Almost lost amid the controversy, the debate and the mudslinging of a sexual-abuse sentencing hearing has been the person most central to the case — the victim.
A 13-year-old girl who more than likely will be scarred for life by the events of last year and by how this all kicked off around her in the media and on social media — solely the acts of adults — as the courts deliberated how long her abuser got to serve in prison at Her Majesty’s pleasure.
The primary failing when everything that has been said and written gets taken into consideration is the duty of care for the victimised, and for her family and loved ones.
That failure is one which should weigh heavily and serve as a learning moment for how we proceed with such sensitive subjects in a community that has endured more than its fair share of anguish over sexual abuse and related offences against those most vulnerable.
We have often heard the term “two wrongs don’t make a right” — for the Crown v Chez Rogers, there were numerous wrongs, not all of them committed by the 20-year-old man who was imprisoned yesterday for 18 months and put on the sex offenders’ register.
And none of them have contributed, to this point, to making right the sordid culture of child sexual abuse in this country.
Aged 19 at the time of his crime, Rogers was guilty of twice having sex with a minor — which is statutory rape. Any argument that this was consensual sex is false and dangerous because his victim was a child who cannot make such decisions about her body.
To hypothetically throw this story forward a few years — because, had a dutiful parent not interceded, this Rogers-Miss X union could have played out in exactly the same way — we have a revealing story as told in these pages by a brave young woman who believed she was in love at age 15, but instead became the victim of sustained abuse.
We have protected her anonymity, calling her Miss Y, because that is the right thing to do, because the trauma is still real and because this country remains in the deep throes of victim-shaming.
Compounding Rogers’s guilt were the missteps of some of the other adults in the room — the defence lawyer and the media, who also have a duty of care where it pertains to the 13-year-old victim.
Charles Richardson is capable enough as a lawyer that he could have achieved the same result from Supreme Court judge Charles-Etta Simmons yesterday had he not uttered the following in mitigation for his client:
“It has become sport for young girls to see if they can have sex with an older guy”
And these nuggets:
“Young women actively pursue older men and they lie to them”
“Maybe there should be some statute against the young women who do this.”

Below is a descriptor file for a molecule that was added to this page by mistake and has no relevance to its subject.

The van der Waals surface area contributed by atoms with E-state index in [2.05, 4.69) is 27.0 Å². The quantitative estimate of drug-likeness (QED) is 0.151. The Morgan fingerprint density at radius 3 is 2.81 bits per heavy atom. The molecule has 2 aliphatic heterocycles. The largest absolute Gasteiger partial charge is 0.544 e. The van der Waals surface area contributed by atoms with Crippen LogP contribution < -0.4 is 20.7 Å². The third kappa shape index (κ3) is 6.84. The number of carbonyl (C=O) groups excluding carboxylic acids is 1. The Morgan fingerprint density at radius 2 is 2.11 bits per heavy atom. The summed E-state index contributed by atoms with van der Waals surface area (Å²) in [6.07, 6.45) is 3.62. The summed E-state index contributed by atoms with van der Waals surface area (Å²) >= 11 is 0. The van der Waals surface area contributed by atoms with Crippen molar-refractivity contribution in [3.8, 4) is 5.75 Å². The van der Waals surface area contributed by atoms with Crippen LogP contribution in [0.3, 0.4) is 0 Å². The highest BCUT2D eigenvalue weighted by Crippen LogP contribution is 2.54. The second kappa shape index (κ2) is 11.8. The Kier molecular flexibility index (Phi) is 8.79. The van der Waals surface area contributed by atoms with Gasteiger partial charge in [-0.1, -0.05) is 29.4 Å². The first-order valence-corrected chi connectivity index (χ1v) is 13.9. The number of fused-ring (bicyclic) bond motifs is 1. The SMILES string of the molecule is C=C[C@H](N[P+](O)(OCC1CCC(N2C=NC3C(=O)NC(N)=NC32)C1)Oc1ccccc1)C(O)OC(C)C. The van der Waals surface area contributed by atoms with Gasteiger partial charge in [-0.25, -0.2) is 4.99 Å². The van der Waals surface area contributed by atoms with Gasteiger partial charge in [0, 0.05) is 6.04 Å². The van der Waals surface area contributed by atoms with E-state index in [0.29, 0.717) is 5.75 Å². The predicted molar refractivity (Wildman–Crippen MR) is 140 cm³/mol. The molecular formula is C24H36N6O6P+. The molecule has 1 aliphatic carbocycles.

“They know better, they do. At what point will they be held accountable?”
While Mr Richardson may feel pleased with himself that he appeared to fulfil his obligations in getting his client a more lenient sentence — the Crown asked for three to four years — in reality it was the early guilty plea and Rogers’s “previous good character” that guided the judge to knock six months off the customary two years in prison this case might have otherwise warranted.
For his troubles, on the back of four days’ condemnation from swaths of the online community — admittedly countered by hordes of those in support to remind how skewwhiff this country’s moral compass is on this and any number of hot-button topics — Mr Richardson got a ticking-off from Mrs Justice Simmons for his choice of words in mitigation:
“I must point out here that Mr Richardson strays far from the law when he refers to a 13-year-old victim as a woman. She was a child. She was and is a child.”
“It is not the view of this court that the whole of society, or that even any great portion of society, sees the behaviour of young girls in the ways suggested by Mr Richardson.”
Indeed Mr Richardson spoke out of turn and his belief that young girls actively seek out older men for sex for sport deserved to be challenged. But we in the media had our own role to play in making a bad situation worse.
Unintended consequences or not, Saturday backfired. We must do better, and we have done better.
It was not so long ago that we ran the disturbing revelations of Christine DaCosta and others, which led recently to a change in law that prevents adults in positions of trust from grooming and having sexual contact with those under 18, followed by the groundbreaking Who Cares? series of stories that spoke to the questionable treatment by successive governments of at-risk youth.
So with that in our recent past, it was disappointing to not strike the right chord when first given the chance on Saturday — worse so that our choice of headline created an optical cocktail that was tough to swallow, placed as it was in such proximity to the banner message to find Chavelle Dillon-Burgess, whose disappearance most accept is consistent with the argument against toxic masculinity in Bermuda.